The fashion flock loves a bit of drama, doting on any rumor or supposed departure of a creative director. Such was the case this past winter, when the industry was abuzz as Raf Simons decamped from Dior and Alber Elbaz was surprisingly removed from his post at Lanvin.
And for good reason. An effective creative director has the power to usher a 70-year-old maison into a new era, as Mr. Simons did at Dior, with otherworldly silhouettes and a penchant for runway sets strewn with flowers. On the other hand, when a designer such as Mr. Elbaz is associated with a brand for 14 years, they begin to embody everything the brand stands for. Basically, they become the brand.
So when these very public figures are replaced by a creative team, the result can be disastrous. Or, it can just be uninspiring and lacking the necessary direction required for success. For the Fall/Winter 2016 season, both of these results were realized.
Sure, all the signifying features of Lanvin were there, including ruffles, sumptuous fabrics in dark colors and lavish jewelry, but something was off. Perhaps it had to do with the fit of the clothing, which wasn’t flattering in either oversized nor tailored iterations. Or maybe it was just a lack of cohesion, but this was not an effective collection.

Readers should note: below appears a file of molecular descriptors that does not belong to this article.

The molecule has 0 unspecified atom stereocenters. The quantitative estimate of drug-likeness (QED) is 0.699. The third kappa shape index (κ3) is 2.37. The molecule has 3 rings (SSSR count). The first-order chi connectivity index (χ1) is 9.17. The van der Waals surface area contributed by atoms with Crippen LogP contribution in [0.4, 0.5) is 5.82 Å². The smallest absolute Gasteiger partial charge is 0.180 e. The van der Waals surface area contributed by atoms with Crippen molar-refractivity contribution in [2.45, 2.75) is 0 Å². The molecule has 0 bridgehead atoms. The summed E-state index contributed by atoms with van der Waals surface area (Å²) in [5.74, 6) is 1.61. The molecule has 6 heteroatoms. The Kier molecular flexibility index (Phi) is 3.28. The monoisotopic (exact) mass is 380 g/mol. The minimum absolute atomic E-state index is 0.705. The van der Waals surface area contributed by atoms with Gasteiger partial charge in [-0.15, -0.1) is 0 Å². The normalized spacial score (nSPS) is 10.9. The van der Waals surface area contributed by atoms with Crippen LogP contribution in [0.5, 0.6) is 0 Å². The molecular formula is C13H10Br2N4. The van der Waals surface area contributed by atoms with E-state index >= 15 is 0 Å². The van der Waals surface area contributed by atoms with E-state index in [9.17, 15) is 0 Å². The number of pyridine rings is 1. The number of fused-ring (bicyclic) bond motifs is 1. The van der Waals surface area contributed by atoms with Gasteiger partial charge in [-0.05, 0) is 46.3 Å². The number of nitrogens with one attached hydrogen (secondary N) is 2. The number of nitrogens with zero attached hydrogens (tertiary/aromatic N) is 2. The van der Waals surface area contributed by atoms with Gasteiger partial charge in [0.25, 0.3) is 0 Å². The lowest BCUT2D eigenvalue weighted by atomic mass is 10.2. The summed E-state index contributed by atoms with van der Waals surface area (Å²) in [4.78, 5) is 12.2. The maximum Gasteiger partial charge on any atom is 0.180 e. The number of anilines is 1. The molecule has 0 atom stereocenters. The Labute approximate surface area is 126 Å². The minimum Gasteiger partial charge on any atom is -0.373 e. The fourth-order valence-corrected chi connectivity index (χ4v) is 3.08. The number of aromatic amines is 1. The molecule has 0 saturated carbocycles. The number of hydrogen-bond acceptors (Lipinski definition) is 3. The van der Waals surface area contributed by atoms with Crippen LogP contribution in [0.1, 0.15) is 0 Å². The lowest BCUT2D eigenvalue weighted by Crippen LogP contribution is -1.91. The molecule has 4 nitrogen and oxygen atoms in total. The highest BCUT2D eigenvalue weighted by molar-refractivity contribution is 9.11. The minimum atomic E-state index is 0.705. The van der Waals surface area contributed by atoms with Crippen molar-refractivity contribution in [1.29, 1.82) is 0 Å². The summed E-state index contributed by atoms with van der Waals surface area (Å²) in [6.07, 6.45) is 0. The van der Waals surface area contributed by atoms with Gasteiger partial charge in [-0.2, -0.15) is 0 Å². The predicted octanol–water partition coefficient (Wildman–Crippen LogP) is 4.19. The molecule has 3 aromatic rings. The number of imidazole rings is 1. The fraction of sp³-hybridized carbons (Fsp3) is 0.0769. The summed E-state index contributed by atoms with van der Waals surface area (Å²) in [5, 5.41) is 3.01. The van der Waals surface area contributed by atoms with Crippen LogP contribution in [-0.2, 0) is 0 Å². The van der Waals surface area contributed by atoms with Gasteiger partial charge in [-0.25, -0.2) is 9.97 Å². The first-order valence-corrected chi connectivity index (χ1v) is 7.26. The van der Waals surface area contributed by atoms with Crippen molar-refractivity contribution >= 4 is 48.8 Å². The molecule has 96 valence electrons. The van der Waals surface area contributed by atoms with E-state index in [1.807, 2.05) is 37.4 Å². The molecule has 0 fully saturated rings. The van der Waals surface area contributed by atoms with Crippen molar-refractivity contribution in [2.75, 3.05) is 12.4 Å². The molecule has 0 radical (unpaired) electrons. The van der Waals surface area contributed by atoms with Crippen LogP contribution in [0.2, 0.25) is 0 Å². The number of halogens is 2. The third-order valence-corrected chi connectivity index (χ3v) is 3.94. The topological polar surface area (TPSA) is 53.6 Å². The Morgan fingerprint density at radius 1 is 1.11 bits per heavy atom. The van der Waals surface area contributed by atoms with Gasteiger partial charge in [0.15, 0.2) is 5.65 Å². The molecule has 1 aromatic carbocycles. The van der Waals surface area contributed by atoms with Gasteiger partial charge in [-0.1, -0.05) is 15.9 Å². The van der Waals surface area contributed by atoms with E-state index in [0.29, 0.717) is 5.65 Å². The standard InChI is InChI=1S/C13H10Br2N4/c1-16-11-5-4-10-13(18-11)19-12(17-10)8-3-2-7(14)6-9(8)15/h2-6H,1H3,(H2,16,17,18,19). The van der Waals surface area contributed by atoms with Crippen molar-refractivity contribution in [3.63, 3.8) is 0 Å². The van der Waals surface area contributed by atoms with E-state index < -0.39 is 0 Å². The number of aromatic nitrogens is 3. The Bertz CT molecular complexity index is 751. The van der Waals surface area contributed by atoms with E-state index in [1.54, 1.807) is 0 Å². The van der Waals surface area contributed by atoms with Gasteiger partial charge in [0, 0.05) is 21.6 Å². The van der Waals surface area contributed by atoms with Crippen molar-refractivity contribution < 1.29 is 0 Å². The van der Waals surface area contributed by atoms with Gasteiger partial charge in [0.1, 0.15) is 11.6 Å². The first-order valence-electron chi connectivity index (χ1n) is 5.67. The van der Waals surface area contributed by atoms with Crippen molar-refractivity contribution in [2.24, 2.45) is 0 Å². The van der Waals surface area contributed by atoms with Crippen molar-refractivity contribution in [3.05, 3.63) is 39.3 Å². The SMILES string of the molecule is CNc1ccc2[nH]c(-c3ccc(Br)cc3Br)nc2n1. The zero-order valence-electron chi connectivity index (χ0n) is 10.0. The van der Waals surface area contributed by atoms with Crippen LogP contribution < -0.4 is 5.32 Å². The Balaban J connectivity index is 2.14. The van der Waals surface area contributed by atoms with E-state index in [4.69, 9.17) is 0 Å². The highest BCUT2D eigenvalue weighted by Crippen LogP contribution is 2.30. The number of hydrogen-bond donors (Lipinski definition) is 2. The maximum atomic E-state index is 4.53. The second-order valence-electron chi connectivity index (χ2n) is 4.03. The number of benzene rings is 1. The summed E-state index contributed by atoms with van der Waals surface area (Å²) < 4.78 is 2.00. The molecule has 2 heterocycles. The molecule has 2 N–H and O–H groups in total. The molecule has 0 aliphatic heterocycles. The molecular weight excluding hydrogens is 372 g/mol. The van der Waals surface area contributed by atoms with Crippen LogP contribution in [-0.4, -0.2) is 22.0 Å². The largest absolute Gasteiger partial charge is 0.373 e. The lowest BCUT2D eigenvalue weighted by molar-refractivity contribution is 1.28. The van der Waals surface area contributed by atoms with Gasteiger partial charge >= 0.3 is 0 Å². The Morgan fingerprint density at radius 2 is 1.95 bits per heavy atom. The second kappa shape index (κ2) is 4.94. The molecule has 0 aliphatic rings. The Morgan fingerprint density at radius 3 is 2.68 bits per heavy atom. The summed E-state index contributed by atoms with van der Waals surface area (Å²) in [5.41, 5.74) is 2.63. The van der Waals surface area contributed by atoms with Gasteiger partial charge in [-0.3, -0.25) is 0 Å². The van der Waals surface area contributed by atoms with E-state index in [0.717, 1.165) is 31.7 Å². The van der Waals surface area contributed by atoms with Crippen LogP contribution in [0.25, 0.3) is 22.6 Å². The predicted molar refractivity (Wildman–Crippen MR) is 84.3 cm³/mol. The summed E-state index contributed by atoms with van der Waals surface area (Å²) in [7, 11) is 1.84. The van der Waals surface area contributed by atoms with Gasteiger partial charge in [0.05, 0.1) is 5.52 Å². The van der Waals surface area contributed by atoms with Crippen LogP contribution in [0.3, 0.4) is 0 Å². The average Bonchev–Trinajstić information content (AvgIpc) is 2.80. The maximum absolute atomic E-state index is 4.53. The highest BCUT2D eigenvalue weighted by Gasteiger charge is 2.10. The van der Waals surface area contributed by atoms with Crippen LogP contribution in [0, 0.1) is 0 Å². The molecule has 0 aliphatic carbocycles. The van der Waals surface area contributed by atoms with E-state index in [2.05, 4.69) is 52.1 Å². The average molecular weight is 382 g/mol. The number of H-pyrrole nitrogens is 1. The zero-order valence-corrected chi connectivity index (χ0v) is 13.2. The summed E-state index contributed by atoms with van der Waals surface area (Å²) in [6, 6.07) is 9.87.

The patterns used, mostly a mix of brocades and shiny lace, were garish and seemed dated. The silken dresses with sleeves that puffed up at the shoulders felt old, as if pulled from a grandmother’s closet. And the full-on metallic pieces missed the mark entirely. A golden trench coat felt out of place, while a silver lurex gown was frumpy and something Mrs. Havisham might wear if she were heading off to Studio 54.
Meanwhile, the creative team at Dior played it safe. The color palette (and the lacquered lips) were mostly black, but not boring. The iconic bar jacket was served up in noir, but layered over a sporty zip-up mock neck. A layered, off-the-shoulder silhouette was smartly applied to wool peacoats and fur, alike. It read as vintage, in a nod to Mr. Dior himself, but modern enough for a blogger or young movie star to don.
This collection, similar to Lanvin, lacked a viable connection from start to finish. The patterns were mismatched and seemingly random pieces just popped up, like a neon orange balloon sleeved turtleneck or a navy sequin dress. There were some effective patterns, like the floral print that peeked out from a twisted black frock, or the sheer skirt, smothered in sparkling blossoms.
Rather excitingly, a new purse shape emerged. The small shoulder bag was a slender version of the quilted Lady Dior satchel, given an extra dose of oomph from a sporty shoulder strap. This slim design is sure to be easily snapped up by Dior devotées, as are the pointy cutout oxfords in mixed media. So while there was a definite lack of direction here, it wasn’t all bad.
Dior has weathered this storm before, in the time following the departure of John Galliano and the arrival of Raf Simons. They bounced back from that moment, as they will again, as long as they find the right leader who can steer their clearly skilled creative team in the right direction.